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Helping children cope with tragedy

Estimated read time: 3-4 minutes

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SALT LAKE CITY -- We can all relate to feeling helpless when tragedy strikes. Children are even more profoundly affected by horrific events because they rely on adults to keep their world safe; and when bad things happen that even adults can't control, their sense of security is shaken.

Dr. Liz Hale shared some tips on how you can help your child cope with tragic events.

  1. Discuss the truth of the tragedy When something terrible has happened, explain the circumstances to your child in a way that they can understand. If your school-age children aren't asking questions about the recent tragedy, don't assume they haven't heard about it or don't have questions or concerns. Bring it up; ask them about what they've heard and how they feel. Watch television news with your children or research the facts on the Internet with them. It's common to want to protect your children from unpleasant feelings. In an attempt to protect them, however, too often we shelter children from expressing their feelings and fears, and we say, "don't worry; that didn't happen anywhere near here." However, children become even more fearful and apprehensive if they aren't given the opportunity to discuss their feelings about what happened. Without the facts, children imagine the worst that could happen to them, their family, friends, and even the entire world. Share your own sad thoughts and feelings, along with your hope for a community's recovery.
  2. Reassure that tragic events have low probability Horrific events are not the norm; they are rare and highly infrequent. Children easily identify with others so they may personalize negative events and believe they could easily happen to them. Reassure your child by reminding them that, "most of the people in our world are good and kind citizens. However, out of billions of good people, there can be a very bad, disturbed person capable of doing very bad things." Reassure your child that the awful events are very unlikely going to happen to them or members of their family. Remind your child of all the people who were not harmed in this city of one million people in Tucson, Ariz. Despite even the great loss of life that occurred on 9/11, many people were not harmed that day. Most airplanes returned safely to the ground; the vast majority of people in the Pentagon and World Trade Center escaped danger, and many other buildings, cities, and areas throughout the United States were not physically affected. A realistic outlook helps all of us remain alert to but not paralyzed by danger.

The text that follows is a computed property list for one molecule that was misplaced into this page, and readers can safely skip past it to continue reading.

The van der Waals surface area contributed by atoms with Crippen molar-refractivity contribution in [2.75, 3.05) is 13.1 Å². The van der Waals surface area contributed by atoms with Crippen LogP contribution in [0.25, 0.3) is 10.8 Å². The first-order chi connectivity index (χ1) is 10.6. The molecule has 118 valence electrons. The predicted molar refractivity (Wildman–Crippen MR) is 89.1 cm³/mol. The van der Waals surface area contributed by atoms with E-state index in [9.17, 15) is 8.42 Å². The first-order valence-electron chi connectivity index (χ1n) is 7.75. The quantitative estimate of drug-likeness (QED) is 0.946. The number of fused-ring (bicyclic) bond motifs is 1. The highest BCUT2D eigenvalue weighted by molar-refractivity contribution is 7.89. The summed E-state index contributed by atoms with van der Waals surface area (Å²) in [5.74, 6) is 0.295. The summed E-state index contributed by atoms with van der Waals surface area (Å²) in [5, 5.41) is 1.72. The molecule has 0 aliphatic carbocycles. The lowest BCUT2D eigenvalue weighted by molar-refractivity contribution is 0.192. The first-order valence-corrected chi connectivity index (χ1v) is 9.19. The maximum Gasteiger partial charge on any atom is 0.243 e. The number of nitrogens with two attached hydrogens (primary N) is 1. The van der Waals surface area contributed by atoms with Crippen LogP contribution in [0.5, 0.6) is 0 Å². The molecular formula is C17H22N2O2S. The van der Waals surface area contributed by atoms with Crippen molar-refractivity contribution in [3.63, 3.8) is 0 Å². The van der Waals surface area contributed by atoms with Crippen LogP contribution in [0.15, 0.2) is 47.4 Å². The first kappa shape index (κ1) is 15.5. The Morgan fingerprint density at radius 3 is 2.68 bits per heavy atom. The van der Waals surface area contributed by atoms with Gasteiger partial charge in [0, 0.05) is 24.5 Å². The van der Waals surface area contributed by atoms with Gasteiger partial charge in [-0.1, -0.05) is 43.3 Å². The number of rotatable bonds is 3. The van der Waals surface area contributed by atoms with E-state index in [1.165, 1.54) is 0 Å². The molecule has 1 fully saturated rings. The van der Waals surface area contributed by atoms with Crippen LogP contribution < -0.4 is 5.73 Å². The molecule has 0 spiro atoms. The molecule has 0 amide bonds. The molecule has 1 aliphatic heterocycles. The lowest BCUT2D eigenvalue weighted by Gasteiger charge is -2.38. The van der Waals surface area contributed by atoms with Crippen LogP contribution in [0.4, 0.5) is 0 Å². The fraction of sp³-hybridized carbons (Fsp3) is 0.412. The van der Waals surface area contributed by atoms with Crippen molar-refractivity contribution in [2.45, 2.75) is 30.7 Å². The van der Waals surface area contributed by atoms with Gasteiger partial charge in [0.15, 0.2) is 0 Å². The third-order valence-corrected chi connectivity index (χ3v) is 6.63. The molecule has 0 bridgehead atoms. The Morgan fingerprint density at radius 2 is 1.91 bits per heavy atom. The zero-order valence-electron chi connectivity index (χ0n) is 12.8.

3. Instill reliance on resiliency and faith Tragedies often raise the big questions of life. What happens to us after we die? Why do bad things happen to good people? Why are we here? Parents don't need to pretend to have all the answers; none of us do. However, if you practice a particular faith or religious practice, help your children cope with personal tragedy by teaching them how to apply and rely on their faith. Teach them how to self-soothe either through prayer or meditation. Children become more resilient and confident when they have healthy mental skill sets to sooth and comfort themselves.
  4. Revisit and welcome additional conversations Most conversations about important and tragic events need to be revisited. Share additional information that you gathered throughout the day. Express your hope in humanity. Read about the heroes that day who stepped into this massacre and said, "what can I do to help?" and they did everything from comforting the injured to physically putting pressure on a stranger's bleeding body to stop the loss of blood. I was personally touched by the mother of 9-year-old victim, Kristina Taylor Green who, on the day following the death of her daughter, wrote a letter of loving support to the neighbor who took Kristina to the political gathering, begging her to not blame herself. Find and share the stories of inspiration with your children.

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